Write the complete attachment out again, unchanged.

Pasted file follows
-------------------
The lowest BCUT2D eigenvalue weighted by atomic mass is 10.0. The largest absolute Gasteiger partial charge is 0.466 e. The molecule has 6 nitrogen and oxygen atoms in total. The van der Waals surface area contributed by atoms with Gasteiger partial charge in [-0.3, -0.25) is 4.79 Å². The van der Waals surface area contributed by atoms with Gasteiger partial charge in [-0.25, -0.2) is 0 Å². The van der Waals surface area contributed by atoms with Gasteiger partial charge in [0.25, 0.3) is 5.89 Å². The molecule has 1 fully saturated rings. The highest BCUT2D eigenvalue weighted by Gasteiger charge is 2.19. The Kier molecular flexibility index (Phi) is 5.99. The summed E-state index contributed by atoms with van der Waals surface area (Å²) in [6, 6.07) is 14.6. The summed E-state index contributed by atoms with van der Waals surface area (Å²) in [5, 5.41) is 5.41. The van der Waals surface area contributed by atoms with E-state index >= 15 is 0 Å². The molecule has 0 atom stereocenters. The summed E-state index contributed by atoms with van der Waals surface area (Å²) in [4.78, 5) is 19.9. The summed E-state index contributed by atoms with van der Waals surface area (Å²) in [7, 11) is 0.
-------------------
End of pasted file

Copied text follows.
The lowest BCUT2D eigenvalue weighted by atomic mass is 10.0. The largest absolute Gasteiger partial charge is 0.466 e. The molecule has 6 nitrogen and oxygen atoms in total. The van der Waals surface area contributed by atoms with Gasteiger partial charge in [-0.3, -0.25) is 4.79 Å². The van der Waals surface area contributed by atoms with Gasteiger partial charge in [-0.25, -0.2) is 0 Å². The van der Waals surface area contributed by atoms with Gasteiger partial charge in [0.25, 0.3) is 5.89 Å². The molecule has 1 fully saturated rings. The highest BCUT2D eigenvalue weighted by Gasteiger charge is 2.19. The Kier molecular flexibility index (Phi) is 5.99. The summed E-state index contributed by atoms with van der Waals surface area (Å²) in [6, 6.07) is 14.6. The summed E-state index contributed by atoms with van der Waals surface area (Å²) in [5, 5.41) is 5.41. The van der Waals surface area contributed by atoms with E-state index >= 15 is 0 Å². The molecule has 0 atom stereocenters. The summed E-state index contributed by atoms with van der Waals surface area (Å²) in [4.78, 5) is 19.9. The summed E-state index contributed by atoms with van der Waals surface area (Å²) in [7, 11) is 0.